Sub-Saharan Africa faces its “most challenging environment in years,” with the region’s pandemic recovery disrupted by surging inflation, rising interest rates and a global slowdown, the IMF said Friday.
The crisis lender’s assessment came days after it downgraded the region’s growth prospect to 3.6 percent for 2022 — markedly lower than last year’s 4.7 percent figure — as rising food and energy costs hit vulnerable groups while public debt ballooned.
“The region’s prospects are tied firmly to developments in the global economy,” the IMF said in a regional economic outlook report, adding that many countries continue to face tough socio-political and security situations.
The world has been hit by multiple shocks, with countries spending heavily to protect their economies during the coronavirus pandemic before facing supply chain snarls as they emerged from lockdowns.
Prices soared further after Russia’s invasion of Ukraine, prompting central banks to raise interest rates aggressively.
Food and fuel prices have raised the cost of living, inflicting particular pain on sub-Saharan Africa given that a high share of income in the region goes towards food, the IMF’s African department chief, Abebe Aemro Selassie, told AFP.
“This has been a big source of dislocation, an extremely harmful period for the poorest and most vulnerable people and countries,” he said.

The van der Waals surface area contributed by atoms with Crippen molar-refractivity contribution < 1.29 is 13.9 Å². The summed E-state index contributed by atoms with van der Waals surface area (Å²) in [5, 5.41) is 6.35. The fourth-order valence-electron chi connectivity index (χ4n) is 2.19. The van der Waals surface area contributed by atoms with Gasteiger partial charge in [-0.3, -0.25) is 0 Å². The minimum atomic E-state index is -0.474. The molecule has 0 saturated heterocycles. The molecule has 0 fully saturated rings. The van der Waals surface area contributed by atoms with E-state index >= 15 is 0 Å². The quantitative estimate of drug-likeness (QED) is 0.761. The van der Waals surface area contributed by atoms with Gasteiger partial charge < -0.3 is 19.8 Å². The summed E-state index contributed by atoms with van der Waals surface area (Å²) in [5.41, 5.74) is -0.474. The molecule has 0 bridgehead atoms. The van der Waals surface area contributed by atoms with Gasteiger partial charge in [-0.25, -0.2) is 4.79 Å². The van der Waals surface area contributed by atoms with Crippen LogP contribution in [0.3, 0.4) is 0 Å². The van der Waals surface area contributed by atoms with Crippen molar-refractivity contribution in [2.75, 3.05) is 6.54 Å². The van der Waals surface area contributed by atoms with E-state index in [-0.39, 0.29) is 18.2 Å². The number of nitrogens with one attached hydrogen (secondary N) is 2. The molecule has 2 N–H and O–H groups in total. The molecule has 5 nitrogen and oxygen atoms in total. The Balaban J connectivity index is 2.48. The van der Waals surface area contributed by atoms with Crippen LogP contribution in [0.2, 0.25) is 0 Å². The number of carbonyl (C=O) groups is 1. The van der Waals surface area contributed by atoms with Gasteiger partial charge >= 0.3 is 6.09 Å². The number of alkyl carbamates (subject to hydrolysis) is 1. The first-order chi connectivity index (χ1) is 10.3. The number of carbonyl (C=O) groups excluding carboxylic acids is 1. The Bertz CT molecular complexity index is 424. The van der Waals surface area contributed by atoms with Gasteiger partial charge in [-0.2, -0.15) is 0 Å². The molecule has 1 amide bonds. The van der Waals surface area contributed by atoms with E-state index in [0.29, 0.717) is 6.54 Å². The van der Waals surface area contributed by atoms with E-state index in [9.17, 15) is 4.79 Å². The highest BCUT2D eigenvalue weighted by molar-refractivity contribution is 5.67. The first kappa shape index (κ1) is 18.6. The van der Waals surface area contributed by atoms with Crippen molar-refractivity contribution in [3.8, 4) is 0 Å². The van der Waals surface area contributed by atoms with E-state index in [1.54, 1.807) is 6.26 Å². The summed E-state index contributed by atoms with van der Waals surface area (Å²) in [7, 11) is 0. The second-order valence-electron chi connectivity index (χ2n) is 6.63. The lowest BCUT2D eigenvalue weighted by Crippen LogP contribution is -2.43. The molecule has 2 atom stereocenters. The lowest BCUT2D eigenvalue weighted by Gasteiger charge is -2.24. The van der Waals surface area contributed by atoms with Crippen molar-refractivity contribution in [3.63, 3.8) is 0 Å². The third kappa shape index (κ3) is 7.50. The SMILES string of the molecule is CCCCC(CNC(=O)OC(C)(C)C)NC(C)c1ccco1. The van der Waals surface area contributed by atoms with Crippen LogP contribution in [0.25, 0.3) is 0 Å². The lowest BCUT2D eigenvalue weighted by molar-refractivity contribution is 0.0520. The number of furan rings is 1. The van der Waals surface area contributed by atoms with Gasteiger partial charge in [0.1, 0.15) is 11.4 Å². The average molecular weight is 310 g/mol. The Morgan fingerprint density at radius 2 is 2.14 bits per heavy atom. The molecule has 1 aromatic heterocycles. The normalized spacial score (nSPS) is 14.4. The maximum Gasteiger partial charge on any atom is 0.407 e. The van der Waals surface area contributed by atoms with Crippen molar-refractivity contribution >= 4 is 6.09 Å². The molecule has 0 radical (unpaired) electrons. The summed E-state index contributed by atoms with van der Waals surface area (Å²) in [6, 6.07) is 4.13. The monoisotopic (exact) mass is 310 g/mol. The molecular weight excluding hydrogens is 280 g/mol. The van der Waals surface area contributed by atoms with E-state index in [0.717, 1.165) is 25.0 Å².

There are 123 million people facing acute food insecurity in the region, the IMF report said, stressing the need to ensure that scarce resources go to the most needy.
The fund also called for better implementation of the G20 “common framework” for debt restructuring, and cautioned that debt levels have grown but rising global interest rates mean funding access will “likely become much less forgiving.”
And as the region endures its third year of crisis, policymakers have limited space to confront the latest challenges.
Fiscal positions have worsened during the pandemic and regional public debt climbed to about 60 percent of GDP, said the IMF.
Meanwhile, about 40 percent of the region’s economies now see double-digit inflation, the report added.
“We risk… countries devoting from the limited resources they have, more and more of that share addressing unsustainable debt,” said Selassie.
But he cautioned that institutions like the IMF and World Bank cannot support countries when their debt is unsustainable, given that resources provided “would go towards addressing the debt rather than creating fiscal space.”
“This is why speed is of the essence, to make sure that there is an orderly process… so we can come in and provide financing,” Selassie said.
Sub-Saharan Africa accounts for 60 percent of all people in extreme poverty, the World Bank said last week, adding that history-defying growth rates would be needed for the rest of the decade to hit poverty-reduction targets.